David won’t stop until we get all of the money we need for the project! The Department of Cultural Resources is seeking bricks and mortar funds for us. The Friends of Mountain History has funds we may be eligible to apply for. Willa got a call from an 83-year-old woman. She saw the article in the Mountain Xpress and wants to send a check. She was impressed by the article, which was written by Cameron. Jamie Walker, of the Ultimate Ice Cream shop, also contacted Willa. She heard the radio interview on NPR and read the article. Ultimate Ice Cream would like for the school to be their non-profit of the month for February. They create a flavor of the month, and proceeds from sales of that flavor will benefit our school project. The flavor is cinnamon ice cream with red hot toppings. They have two locations in Asheville. A poster and brochures are needed for each location. Scott can print the posters for us.

Programming: Dorothy and Fatimah are planning a red-hot performance for February. Fatimah is working with the choir from Mt. Zion Baptist church. The program is scheduled for February 19 at 6:30 p.m. in Broyhill Chapel. The fellowship hall next to the chapel is booked. A reception can be held across the street in the Ferguson building. Les will open the program with introductions and brief history. Performance will be about 45 minutes. After the performance Willa will thank everyone. Les will hand out certificates of appreciation, followed by the reception. There will be bottled water. Please bring cookies.

Can the event be a swipe event? Les will look into that. If it is a card swipe event, can they do that on the side. Last time the entrance was blocked by students waiting to swipe their cards. The contact is Alacia Hackett, diversity chair at MHU. Reverend Barber will be in town for MHU’s black history month events. Les will invite him to tour the exhibition.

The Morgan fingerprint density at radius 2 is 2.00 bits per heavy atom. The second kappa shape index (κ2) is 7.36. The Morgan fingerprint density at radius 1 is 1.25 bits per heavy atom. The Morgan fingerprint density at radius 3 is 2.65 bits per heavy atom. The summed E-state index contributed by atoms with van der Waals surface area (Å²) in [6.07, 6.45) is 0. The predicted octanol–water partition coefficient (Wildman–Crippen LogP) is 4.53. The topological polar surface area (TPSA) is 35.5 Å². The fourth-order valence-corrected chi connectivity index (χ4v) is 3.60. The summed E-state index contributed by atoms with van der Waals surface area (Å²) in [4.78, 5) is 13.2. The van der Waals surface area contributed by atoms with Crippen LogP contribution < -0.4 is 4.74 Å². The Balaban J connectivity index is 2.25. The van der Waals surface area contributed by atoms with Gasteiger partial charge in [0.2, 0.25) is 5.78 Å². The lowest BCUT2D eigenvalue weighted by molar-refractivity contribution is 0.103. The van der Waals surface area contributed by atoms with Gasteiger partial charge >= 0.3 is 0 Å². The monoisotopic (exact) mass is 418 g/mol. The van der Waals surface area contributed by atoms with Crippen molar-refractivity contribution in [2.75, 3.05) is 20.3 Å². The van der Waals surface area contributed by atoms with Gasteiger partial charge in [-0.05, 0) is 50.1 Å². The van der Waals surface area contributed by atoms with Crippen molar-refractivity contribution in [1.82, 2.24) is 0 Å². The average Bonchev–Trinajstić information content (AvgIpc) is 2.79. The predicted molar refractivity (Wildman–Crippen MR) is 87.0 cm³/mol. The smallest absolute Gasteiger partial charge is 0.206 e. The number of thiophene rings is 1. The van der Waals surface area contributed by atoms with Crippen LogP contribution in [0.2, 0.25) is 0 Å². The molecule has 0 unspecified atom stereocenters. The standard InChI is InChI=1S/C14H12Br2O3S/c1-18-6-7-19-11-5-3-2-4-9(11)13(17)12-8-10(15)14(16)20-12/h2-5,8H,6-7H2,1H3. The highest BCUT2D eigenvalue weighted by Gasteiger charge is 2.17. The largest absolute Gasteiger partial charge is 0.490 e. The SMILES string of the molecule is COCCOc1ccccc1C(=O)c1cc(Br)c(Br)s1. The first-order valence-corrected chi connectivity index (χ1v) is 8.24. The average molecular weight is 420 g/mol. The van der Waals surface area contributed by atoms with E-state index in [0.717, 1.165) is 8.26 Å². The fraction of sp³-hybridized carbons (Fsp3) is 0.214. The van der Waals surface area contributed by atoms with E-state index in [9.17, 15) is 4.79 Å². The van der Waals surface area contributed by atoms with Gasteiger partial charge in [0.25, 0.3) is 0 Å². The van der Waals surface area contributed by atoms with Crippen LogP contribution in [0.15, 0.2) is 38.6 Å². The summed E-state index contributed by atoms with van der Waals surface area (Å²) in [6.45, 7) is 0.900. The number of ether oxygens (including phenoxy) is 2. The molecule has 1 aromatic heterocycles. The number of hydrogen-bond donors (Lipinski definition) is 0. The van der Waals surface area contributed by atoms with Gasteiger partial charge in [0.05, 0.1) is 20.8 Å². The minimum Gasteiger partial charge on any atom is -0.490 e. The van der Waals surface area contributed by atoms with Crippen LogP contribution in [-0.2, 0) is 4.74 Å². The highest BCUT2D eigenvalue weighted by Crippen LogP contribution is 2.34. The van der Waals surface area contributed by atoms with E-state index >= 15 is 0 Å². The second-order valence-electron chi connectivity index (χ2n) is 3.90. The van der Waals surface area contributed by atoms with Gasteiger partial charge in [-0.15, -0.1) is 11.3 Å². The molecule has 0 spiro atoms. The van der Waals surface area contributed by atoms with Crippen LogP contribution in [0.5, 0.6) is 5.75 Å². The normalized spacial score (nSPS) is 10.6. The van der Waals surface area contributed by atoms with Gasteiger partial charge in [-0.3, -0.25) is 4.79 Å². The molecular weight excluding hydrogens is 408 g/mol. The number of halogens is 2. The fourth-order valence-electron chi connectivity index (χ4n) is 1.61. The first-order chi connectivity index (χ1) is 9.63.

Dorothy reports that Warren Wilson’s professor of music plans to attend with his class. Scott Donald will also attend the program. Fatimah will talk about the way that songs maintained our ancestors spirit. The event will be an audience inclusive experience. Fatimah will perform spoken word, and the choir will perform old gospels. Programs are needed with songs and quotes, and an invitation to support the school. Invitations are also needed.

Fatimah took members of the group Womansong on a tour of the exhibit and school. The group was impressed with the history, and they learned a lot. She felt it was a good and powerful process. Several more tours are lined up.

History: Dan is researching when water was piped to the building. Records say 1950s. The town charged a fee for water in the 1940s. There was a faucet outside by the steps. Running water was installed before restrooms were installed. It took years to lay some 2,000 feet of water line to the school. Outdoor privies were used until the 1950s. He continues to research the possibility of open bank privies from neighboring farms, which may have polluted the spring near the school. He is working to identify the children who died. Two are cousins to Charity Ray. One is unknown. In 1939, Ms. Wilson, a teacher at the school, demanded running water. It’s a complicated history. These stories have not been written. The school is located outside of town limits. The town worked together with the community to lay the water pipe. The blacks dug trenches and the whites paid for the pipe.

Frances Ramsey, who lives in Hot Springs needs to be interviewed. She is 90 years old. The minutes from the Yancey county school board for 1885-1967 have been located. Richard will have MHU purchase the microfilm. Dan will review the minutes for any mention of the Mars Hill school.

Exhibition: Les is gearing up for Black History Month. It is a great time to request funds from potential supporters. Articles have run in the Citizen-Times, the News-Record & Sentinel, the Urban News, and the Mountain Xpress about the exhibition. The NPR radio program reached more than 1 million listeners. Dr. Darin Waters broadcasts a program on WRES, the Asheville radio station. He will interview Les in February. The exhibit has four weeks left. There have been lots of tours. Dr. Lunsford at MHU is very proud of the exhibit. Thanks to the Rapps, Fatimah and Omar, and the Wyatts. The Rosenwald’s grandson’s wife’s sister visited the exhibit. She brought a book that Les will share with our committee. Richard met her. The grandson’s wife wrote a book about the Rosenwald schools.